The Turkish Grand Prix reaffirmed Sebastian Vettel and Red Bull’s dominance of the season so far, it was an exciting race, but there seems to be some developing unease about the impact of the Drag Reduction System or DRS and the effect it is having on overtaking. The Guardian’s Richard Williams seemed to capture this perfectly with the following tweet: “Another hectic GP. But does your heart sing to hear (for example) that Alonso has used his wing flap to pass Rosberg? Mine doesn’t”. Part of the problem is that the DRS provides a differential advantage to one car over another, which means the overtake often looks (as was the case in Turkey) more like someone passing a back-marker than a fight for a place in the race, we certainly did get a lot of overtaking, but perhaps not enough racing.
The other main area of speculation related to Michael Schumacher, who seems to be still struggling to assert himself both as the lead driver in Mercedes and as a serious contender with the current crop of drivers. I was recently going through some old tapes of interviews with some of the senior technical people in F1, and came across one from one of Ferrari’s former technical chiefs, he made some interesting comments on Schumacher: “From a Ferrari point of view I don’t believe Schumacher is so good as a test driver. He is good at setting up the car for himself, but I tell you he is not so good as a test driver because in three years with Benetton the car was not one of the best chassis.” The suggestion being that Michael is great when you develop a good chassis for him to work with and get his own set-up, but if you want to develop the car that is a different story, however given the general absence of testing today perhaps this is a non-issue.
The news that the popular Sam Michael is leaving Williams at the end of the year, along with aerodynamicist Jon Tomlinson, has also had quite a bit of coverage. If you look at Williams’ performance, it really drops off from 2005 after Sam Michael took over as Technical Director, but these things are never as straightforward as that. They also, of course, lost the manufacturer support of BMW in 2005. However, given the focus on aerodynamics I also wonder how much is due to them never having really got to grips with their 60% wind tunnel which came on stream during 2004, they say it’s all about aerodynamics and perhaps Williams have struggled to get their new facility to work as well as some of the other teams. It’s interesting to note that Mike Coughlan, their new chief engineer, is not an aerodynamicist.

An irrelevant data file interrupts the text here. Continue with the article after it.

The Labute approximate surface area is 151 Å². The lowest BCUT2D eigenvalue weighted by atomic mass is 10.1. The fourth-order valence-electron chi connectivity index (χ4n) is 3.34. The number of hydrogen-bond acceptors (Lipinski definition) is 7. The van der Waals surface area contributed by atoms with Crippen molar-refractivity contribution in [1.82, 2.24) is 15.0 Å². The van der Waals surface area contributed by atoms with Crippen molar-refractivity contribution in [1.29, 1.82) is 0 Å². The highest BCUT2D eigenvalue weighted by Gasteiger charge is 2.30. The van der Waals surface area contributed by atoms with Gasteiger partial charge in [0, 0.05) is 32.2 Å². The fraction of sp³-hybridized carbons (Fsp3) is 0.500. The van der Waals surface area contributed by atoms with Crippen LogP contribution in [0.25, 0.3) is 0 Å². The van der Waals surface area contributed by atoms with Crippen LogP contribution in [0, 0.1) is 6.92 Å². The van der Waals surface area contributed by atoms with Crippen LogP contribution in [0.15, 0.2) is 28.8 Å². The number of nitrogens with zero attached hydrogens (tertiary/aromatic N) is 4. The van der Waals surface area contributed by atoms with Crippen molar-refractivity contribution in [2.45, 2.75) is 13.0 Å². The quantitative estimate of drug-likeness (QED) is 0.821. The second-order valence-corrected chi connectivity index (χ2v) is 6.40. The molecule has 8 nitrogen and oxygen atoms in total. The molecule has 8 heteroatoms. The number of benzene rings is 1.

Away from the track we have the possibility of a bidder for the commercial rights business of F1 from News Corp. and the Agnelli family’ Exor SpA. This appears to have produced some interesting reactions from Bernie Ecclestone (standard response – it’s not for sale, unless they make a really silly offer) and Max Mosley (News Corp. would not be the right buyer for F1 – something to do with them owning the News of the World). The other interesting issue is the view of the FIA and more particularly Jean Todt (who some believe is supportive), and also the teams – what is their take on a Ferrari connection to F1 ownership (perhaps it just makes their implicit influence more explicit!), and is there a place for the teams as part of the consortia? – historically they have always avoided such commitments. Either way it looks like this has a way to go before it plays out, and throws another interesting variable into the Concorde Agreement discussions.
March 29, 2011
So with things now underway for the 2011 season do we now have a clear picture has to how the season will pan out? If we take the lessons from Bahrain in 2010 then the answer has to be no. As you may recall the Bahrain 2010 race was pretty boring and suggested that all the changes for that year hadn’t really worked, but what we ended up with was one of the most exciting F1 seasons ever. So Australia was not the most exciting race, a number of teams (RBR and McLaren) appeared to be continuing their 2010 form, a number of teams seemed to have fallen back (Mercedes and Williams), whereas some had moved forwards (Renault aka Lotus Genii), the Pirelli tyres seemed to be a lot more durable than anyone had anticipated, Sergio Perez looks like being the new find of the year and Martin Brundle got things off to a good start in his role as BBC ubercommentator.
The key lesson from Bahrain 2010 seemed to be that one race is never sufficient to pick up on trends through the season. Back in 2009 everyone was writing off KERS (particularly strong advocates BMW discarded their system), but Ferrari and McLaren got theirs to really deliver as the season developed, so there’s no reason to believe that this won’t be the case in 2011. The thing that the teams need is feedback to understand what is working and what isn’t and they will now be absorbing all the lessons from the first Grand Prix of the year to put into the second, and the third.. and so on.
So the main lesson is let’s give it a few more races before we jump to any conclusions.